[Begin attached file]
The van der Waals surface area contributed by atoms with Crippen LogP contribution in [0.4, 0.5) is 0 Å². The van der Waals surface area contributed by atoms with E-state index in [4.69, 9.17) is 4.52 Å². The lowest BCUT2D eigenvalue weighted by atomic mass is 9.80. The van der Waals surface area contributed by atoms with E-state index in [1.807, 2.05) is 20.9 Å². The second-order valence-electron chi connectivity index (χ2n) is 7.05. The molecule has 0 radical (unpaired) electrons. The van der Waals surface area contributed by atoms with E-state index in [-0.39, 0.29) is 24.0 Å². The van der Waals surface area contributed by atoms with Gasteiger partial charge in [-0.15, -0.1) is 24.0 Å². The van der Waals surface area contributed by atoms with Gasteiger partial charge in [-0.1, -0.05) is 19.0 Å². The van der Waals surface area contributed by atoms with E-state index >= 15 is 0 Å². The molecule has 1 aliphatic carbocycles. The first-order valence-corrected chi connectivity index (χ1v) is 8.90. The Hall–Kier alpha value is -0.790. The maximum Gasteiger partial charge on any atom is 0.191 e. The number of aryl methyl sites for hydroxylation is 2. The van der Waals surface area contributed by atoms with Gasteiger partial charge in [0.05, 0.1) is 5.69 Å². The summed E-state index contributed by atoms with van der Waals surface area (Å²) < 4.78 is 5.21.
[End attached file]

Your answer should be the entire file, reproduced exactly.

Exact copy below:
The van der Waals surface area contributed by atoms with Crippen LogP contribution in [0.4, 0.5) is 0 Å². The van der Waals surface area contributed by atoms with E-state index in [4.69, 9.17) is 4.52 Å². The lowest BCUT2D eigenvalue weighted by atomic mass is 9.80. The van der Waals surface area contributed by atoms with E-state index in [1.807, 2.05) is 20.9 Å². The second-order valence-electron chi connectivity index (χ2n) is 7.05. The molecule has 0 radical (unpaired) electrons. The van der Waals surface area contributed by atoms with E-state index in [-0.39, 0.29) is 24.0 Å². The van der Waals surface area contributed by atoms with Gasteiger partial charge in [-0.15, -0.1) is 24.0 Å². The van der Waals surface area contributed by atoms with Gasteiger partial charge in [-0.1, -0.05) is 19.0 Å². The van der Waals surface area contributed by atoms with E-state index >= 15 is 0 Å². The molecule has 1 aliphatic carbocycles. The first-order valence-corrected chi connectivity index (χ1v) is 8.90. The Hall–Kier alpha value is -0.790. The maximum Gasteiger partial charge on any atom is 0.191 e. The number of aryl methyl sites for hydroxylation is 2. The van der Waals surface area contributed by atoms with Gasteiger partial charge in [0.05, 0.1) is 5.69 Å². The summed E-state index contributed by atoms with van der Waals surface area (Å²) < 4.78 is 5.21.